Thursday, November 18, 2010

“Wake Up Sleepy Head” - Non-Restorative Sleep in FM and CFS

“Are you deprived?”

Disordered sleep is prevalent in both fibromyalgia and chronic fatigue syndrome/myalgic encephalomyelitis. Sleep deprivation, can affect your mental, physical, emotional, and spiritual health. Lack of restorative sleep weakens the immune response leaving us more susceptible to other diseases and disorders.

I understand only too well the effects of insomnia and disordered sleep. Sometimes, many times, despite doing everything right a road block occurs and we literally lose our map to life. This is why I think it is important, in light of the more recent research that we all have a sleep study, so integrative therapies can be implemented.

What is a sleep disorder?

Sleep disorders are characterized by different circumstances. Sleep apnea for instance is an obstructive sleep disorder, and can co-exist with FM and CFS/ME. When this happens a person is deprived of oxygen, which is needed for cellular metabolism and energy. Disordered sleep, meaning that the normal cycles of sleep are not present, not maintaining sleep, and delayed sleep onset have been consistently reported by fibromyalgia (FM) and chronic fatigue syndrome (CFS/ME) patients.

Here is a link from About.com that has a really good explanation of the sleep cycles, though these seem to be changing. One thing we except in science is that nothing remains the same.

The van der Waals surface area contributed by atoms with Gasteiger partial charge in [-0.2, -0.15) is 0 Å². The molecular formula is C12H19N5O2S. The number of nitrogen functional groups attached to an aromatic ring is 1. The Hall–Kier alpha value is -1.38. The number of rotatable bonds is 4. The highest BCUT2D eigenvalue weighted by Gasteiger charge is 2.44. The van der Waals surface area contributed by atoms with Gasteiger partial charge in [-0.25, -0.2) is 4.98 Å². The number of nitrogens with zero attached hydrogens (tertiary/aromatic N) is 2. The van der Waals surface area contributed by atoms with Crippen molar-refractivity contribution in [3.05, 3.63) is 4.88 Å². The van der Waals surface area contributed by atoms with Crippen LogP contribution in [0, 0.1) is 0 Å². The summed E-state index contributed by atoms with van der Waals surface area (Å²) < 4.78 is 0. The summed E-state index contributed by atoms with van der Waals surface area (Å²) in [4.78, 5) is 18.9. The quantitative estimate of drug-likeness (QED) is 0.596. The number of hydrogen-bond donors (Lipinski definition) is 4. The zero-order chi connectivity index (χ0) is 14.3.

http://psychology.about.com/od/statesofconsciousness/a/SleepStages.htm

Many of us seldom, if ever, enter deep stages of sleep, so I am including a link regarding slow wave sleep (SWS, which may in the future be defined as one stage). From Wikipedia.org:

http://en.wikipedia.org/wiki/Slow-wave_sleep

It seems to me, anecdotally (and according to some studies), people with non-restorative sleep, an overlapping symptom between FM and CFS/ME, have a disordered or disrupted sleep cycle. As if that is not enough, there are other co-existing conditions that seem to cluster with both FM and CFS/ME, teeth grinding (bruxism), periodic limb movement (PLM), TMJ, sleep starts, and delayed sleep phase (inability to fall or maintain sleep). These can and do play a role in sleep quality, and I am advocating that an assessment for myofascial trigger points, RLS and PLM be included in the proposed diagnostic criteria for FM and a better explainantion for “jaw pain.”

Sleep deprivation can impede healing and interfere with our body’s immune system, not to mention agitation, and sleep deprivation psychosis. This might explain why so many of us have difficulty fighting off viruses and recovering from trauma, including the micro-trauma we experience in our everyday lives that is repaired during normal sleep.

So what do we do?

According to the Wikipedia link, it seems alcohol (I am assuming not too much, though they don’t state such), THC, and SSRI’s, and possibly Xyrem can promote slow wave sleep (SWS), and benzodiazepines, such as Klonopin can inhibit SWS.